COLUMBUS — Half of the candidates for governor in Ohio are women, but their chances of victory are looking far less than 50-50.
During Labor Day weekend, two seemingly more electable Democratic men drew attentions away from three women seeking the party's nomination: former U.S. Rep. Betty Sutton, former state Rep. Connie Pillich and Dayton Mayor Nan Whaley.
Then on Tuesday, Republicans’ lone female candidate, Lt. Gov. Mary Taylor, held a debate by herself. Two leading male contenders had declined to participate.
Experts disagree over how influential gender is in the race for Ohio's top office a year after Hillary Clinton became the first female major-party presidential nominee.
But with men dominating front-runner predictions on both sides, female candidates’ backers are working harder than ever to get their messages across.
Ohio is one of only a handful of states that has never elected a female senator or governor, noted Kyle Kondik, with the University of Virginia's Center for Politics.
“I do think it's reasonable to wonder, given that and Hillary Clinton's historically poor performance in the state (in 2016), how comfortable Ohio is electing a woman statewide, to a big statewide office,” Kondik said.
The state's one female governor served during an 11-day gap between the terms of two men. Its sitting chief justice is also a woman.
David Niven, a political scientist at the University of Cincinnati, said male candidates discussed as front runners in both parties enjoy higher name recognition than their female counterparts and, in the case of Republicans Mike DeWine and Jon Husted, more money in the bank.
On the Democratic side, federal consumer finance chief Richard Cordray, a former Ohio attorney general and treasurer, and tabloid TV host Jerry Springer are generating attention before either has even entered the race. A male candidate, state Sen. Joe Schiavoni, already is in the race.
“I think that it helps to be a woman in the Democratic Party in this era, but, with Sutton and Pillich and Whaley, their primary challenge is just getting known across the state,” Niven said. “The reason we're talking about Cordray is none of these other Democrats has a statewide name.”
But for many closely following the Sutton, Pillich and Whaley campaigns, the comparative press attention Cordray and Springer got during Labor Day weekend stung.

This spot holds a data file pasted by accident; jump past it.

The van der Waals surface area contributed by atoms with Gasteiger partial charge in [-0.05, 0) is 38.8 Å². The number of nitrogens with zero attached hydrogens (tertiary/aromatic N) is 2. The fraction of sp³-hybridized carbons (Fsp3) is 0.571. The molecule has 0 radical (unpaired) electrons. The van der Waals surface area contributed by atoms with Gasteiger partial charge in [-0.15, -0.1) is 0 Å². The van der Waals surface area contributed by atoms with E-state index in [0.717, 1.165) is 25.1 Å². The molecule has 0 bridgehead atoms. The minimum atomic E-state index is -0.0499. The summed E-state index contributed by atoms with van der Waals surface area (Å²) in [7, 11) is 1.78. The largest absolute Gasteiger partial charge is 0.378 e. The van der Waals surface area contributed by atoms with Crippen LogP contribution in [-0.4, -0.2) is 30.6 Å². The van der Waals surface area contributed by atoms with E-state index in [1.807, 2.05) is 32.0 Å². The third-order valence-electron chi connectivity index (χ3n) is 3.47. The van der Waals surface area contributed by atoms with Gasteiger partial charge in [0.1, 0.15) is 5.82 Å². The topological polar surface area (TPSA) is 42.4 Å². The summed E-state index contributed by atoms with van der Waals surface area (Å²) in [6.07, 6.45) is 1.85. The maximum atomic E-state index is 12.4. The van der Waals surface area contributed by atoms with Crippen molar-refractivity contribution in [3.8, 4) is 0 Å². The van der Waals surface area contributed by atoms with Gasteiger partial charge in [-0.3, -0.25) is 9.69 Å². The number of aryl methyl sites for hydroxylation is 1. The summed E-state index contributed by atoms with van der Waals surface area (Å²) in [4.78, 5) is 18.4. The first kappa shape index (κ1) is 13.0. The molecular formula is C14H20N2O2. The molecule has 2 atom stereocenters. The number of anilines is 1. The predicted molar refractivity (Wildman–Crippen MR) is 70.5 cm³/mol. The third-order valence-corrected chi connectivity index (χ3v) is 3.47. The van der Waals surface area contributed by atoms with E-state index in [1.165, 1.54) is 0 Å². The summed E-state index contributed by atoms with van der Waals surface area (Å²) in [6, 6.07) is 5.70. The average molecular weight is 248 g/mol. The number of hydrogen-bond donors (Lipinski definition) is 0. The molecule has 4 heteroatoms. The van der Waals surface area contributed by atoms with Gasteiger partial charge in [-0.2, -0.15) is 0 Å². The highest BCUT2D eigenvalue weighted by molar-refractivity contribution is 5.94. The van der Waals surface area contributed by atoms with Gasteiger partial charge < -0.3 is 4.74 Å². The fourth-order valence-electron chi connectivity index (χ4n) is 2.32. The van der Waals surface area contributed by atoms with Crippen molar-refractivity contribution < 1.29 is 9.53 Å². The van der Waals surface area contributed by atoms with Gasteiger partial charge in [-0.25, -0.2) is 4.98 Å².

“When I saw all the coverage that Springer got and that Cordray got for maybe getting in, when I saw the very little coverage that the women got for substantive announcements, it made me angry,” said Sandy Theis, executive director ProgressOhio, a liberal policy group. “Here we have a bunch of qualified women at a time when women are leading the resistance. The Women's March (on Washington) is something I'll never forget, and it was bipartisan.”
Sutton kicked off Labor Day weekend proposing creation of an Ohio Department of Labor and Economic Opportunity. She ended it snagging the endorsement of popular U.S. Rep. Marcy Kaptur of Toledo.
Whaley proposed making Ohio a “state of lifelong learners” by expanding Dayton's successful City of Learners initiative statewide.
A week before, Taylor laid out her plan for reshaping Ohio's tax system so it's more “simple, fair and customer-focused.”
Michael Duchesne, her campaign spokesman, said Taylor went forward with her solo event Tuesday after Republican rival DeWine, the state attorney general, declined an Americans For Prosperity invitation and GOP Secretary of State Husted followed suit. U.S. Rep. Jim Renacci, of Wadsworth, also is in that race.
Republican strategist Mark Weaver has advised high-performing female candidates, including former state auditor, attorney general and gubernatorial candidate Betty Montgomery and Chief Justice Maureen O'Connor. He said he believes Ohio voters would readily elect a female candidate they view as the most qualified.
“I am pleased to say that we are nearly past any negative fallout from a candidate's gender,” he said.
Weaver acknowledged that traditional political advantages of name recognition, fundraising connections and party backing can sometimes still skew toward established male candidates. Yet he predicted that in 2018, gender politics will be “more a footnote than a headline.”
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